At least 22 dead as gunmen target students at Afghanistan's Kabul University
Policemen stand guard at an entrance gate of Kabul University on November 2, 2020. © AFP

At least 22 people were killed when attackers stormed one of Afghanistan's main universities on Monday, detonating a suicide bomb and spraying classrooms with bullets in a brazen hours-long assault claimed by the Islamic State (IS) group.

The attack on Kabul University, which came as violence surges across Afghanistan, marked the second time in less than two weeks that an educational institution was targeted in the capital by IS group extremists.

Survivors described horrific scenes following the incident that unfolded around 11am local time when a suicide bomber blew himself up inside the campus.

Two gunmen then started shooting, officials said, sending hundreds of students fleeing and scrambling over perimeter walls.

Fraidoon Ahmadi, a 23-year-old student, told AFP he was in class when gunfire broke out at the university.

"We were very scared and we thought it could be the last day of our lives... boys and girls were shouting, praying and crying for help," Ahmadi said.

He said he and other students were besieged for more than two hours before being rescued.

Distressing images posted online showed what appeared to be the bodies of slain students lying by desks and chairs.

The IS group said two of its fighters carried out the attack.

The Ministry of Public Health said at least 22 people were killed and 22 more wounded. Officials said most of the casualties were students.

Ghani vows revenge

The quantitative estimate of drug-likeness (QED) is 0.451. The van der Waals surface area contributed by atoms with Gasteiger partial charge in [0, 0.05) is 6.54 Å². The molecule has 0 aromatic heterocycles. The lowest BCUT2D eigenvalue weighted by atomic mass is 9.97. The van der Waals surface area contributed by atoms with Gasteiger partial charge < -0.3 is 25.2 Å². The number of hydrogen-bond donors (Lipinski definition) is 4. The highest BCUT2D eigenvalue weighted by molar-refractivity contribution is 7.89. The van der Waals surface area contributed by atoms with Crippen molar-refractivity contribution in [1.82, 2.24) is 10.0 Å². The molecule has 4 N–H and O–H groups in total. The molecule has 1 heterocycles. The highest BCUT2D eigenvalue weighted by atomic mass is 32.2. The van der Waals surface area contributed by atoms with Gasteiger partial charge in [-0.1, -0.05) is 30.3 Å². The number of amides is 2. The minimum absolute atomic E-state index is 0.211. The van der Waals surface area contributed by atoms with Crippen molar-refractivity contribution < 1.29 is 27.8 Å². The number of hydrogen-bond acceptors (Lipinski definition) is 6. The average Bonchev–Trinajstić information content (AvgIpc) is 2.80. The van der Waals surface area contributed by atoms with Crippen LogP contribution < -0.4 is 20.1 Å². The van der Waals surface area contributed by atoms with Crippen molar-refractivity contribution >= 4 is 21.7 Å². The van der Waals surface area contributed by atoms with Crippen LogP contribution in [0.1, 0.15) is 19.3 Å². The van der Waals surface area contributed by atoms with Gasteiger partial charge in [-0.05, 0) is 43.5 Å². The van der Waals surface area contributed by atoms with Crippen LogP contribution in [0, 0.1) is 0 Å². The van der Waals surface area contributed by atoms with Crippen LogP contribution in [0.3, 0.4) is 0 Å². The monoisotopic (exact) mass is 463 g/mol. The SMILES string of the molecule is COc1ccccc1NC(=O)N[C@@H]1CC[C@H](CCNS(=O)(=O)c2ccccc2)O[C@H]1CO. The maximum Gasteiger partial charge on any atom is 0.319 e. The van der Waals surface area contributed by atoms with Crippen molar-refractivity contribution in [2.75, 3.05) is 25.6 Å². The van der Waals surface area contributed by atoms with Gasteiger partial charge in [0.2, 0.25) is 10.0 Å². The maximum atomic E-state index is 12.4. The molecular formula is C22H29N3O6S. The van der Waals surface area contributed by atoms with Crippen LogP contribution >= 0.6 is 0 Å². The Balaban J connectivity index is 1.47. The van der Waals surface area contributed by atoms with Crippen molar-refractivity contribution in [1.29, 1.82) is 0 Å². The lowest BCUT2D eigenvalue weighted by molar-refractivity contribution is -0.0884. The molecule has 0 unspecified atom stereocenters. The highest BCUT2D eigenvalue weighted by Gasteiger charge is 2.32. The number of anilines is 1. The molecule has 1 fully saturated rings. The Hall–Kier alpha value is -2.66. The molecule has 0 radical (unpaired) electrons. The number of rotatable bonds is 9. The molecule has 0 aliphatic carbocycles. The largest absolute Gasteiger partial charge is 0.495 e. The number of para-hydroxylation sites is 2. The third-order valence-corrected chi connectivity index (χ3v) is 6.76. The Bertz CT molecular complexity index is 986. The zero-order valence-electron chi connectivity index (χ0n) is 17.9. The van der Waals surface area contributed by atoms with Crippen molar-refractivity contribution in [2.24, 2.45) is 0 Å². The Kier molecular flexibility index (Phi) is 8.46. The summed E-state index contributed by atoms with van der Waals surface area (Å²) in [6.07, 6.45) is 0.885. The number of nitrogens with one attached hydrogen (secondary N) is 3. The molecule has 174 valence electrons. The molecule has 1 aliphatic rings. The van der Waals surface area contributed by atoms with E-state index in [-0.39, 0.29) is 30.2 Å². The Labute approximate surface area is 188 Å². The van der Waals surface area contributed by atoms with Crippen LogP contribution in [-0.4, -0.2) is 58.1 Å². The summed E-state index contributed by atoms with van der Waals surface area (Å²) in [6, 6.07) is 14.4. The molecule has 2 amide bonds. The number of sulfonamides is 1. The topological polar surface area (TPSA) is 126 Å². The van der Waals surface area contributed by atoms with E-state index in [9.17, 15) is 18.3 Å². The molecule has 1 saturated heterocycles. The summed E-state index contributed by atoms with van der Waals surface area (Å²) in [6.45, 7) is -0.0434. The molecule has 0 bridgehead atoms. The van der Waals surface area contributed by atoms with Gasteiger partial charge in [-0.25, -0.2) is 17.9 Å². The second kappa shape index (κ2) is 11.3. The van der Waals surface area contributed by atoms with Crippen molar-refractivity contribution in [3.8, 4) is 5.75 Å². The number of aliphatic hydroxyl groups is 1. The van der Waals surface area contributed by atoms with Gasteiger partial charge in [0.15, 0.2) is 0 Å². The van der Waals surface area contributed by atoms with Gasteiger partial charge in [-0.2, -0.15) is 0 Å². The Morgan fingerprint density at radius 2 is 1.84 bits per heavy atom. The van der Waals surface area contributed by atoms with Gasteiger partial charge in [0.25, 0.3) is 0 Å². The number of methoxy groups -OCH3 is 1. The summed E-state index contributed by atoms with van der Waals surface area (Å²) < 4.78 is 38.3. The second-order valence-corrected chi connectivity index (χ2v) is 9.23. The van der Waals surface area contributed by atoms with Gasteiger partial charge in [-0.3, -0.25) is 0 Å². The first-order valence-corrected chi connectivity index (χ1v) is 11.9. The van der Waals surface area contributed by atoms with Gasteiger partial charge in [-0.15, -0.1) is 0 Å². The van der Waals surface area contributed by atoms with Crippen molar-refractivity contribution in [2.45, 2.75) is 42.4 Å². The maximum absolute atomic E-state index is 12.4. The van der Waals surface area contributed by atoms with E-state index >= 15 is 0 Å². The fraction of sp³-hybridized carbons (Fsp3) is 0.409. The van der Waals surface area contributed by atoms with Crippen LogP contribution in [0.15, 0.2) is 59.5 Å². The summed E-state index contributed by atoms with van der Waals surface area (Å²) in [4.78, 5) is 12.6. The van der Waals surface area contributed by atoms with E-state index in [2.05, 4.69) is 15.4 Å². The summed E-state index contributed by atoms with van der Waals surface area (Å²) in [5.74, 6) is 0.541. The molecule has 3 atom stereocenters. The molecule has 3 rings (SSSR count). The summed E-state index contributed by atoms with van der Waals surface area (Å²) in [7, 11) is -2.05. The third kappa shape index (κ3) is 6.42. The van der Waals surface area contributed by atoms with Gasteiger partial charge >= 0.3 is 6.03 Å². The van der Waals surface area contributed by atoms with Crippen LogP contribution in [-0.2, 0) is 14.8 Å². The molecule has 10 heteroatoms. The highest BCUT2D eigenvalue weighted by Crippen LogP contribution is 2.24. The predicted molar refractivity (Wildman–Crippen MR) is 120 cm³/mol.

It was not immediately clear how the attackers got their weapons into the university, which has security checks. Officials said an investigation was under way.

It took Afghan security forces, supported by US troops, several hours to clear the campus and declare the attack over.

The Taliban said they were not involved, but Vice President Amrullah Saleh blamed the insurgent group and their supporters in Pakistan, even as he acknowledged an intelligence failure.

We "will correct our intelligence failures. But the Talibs, their like minded satanic allies in the next door won't be ever able to wash their Conscience of this stinking & non justifiable attack on Kbul uni", Saleh wrote on Twitter.

Afghan authorities routinely accuse Islamabad of backing the Taliban, charges Pakistan denies.

Pakistan's foreign ministry condemned Monday's attack, which it said was a "despicable" assault on a seat of learning.

President Ashraf Ghani vowed to take revenge.

"We will take revenge for this senseless attack and for any drop of innocent students' blood spilled today," Ghani said in a message released by the presidential palace.

Surging violence

Several education centers have been attacked over the years by extremist groups such as the IS group.

Last week at least 24 people, mostly students, were killed in a suicide attack on an educational centre in western Kabul that was claimed by the terrorist outfit.

In 2018, a suicide bomber killed dozens of people, many of them teenagers, in front of Kabul University in an attack also claimed by the IS group.

NATO in Afghanistan condemned the latest carnage.

"Afghan children & youth need to feel safe going to school. #NATO stands firmly behind all efforts to stop violence," NATO envoy Stefano Pontecorvo said on Twitter.

Violence has surged in recent weeks despite ongoing peace talks between the Taliban and the government that started in Qatar in September.

Zalmay Khalilzad, the US envoy who negotiated a separate deal with the Taliban in February, visited Islamabad on Monday where he met with the head of the Pakistan military to discuss a "way forward for lasting peace in Afghanistan", officials said.

Talks have so far made little tangible progress.

(FRANCE 24 with AFP)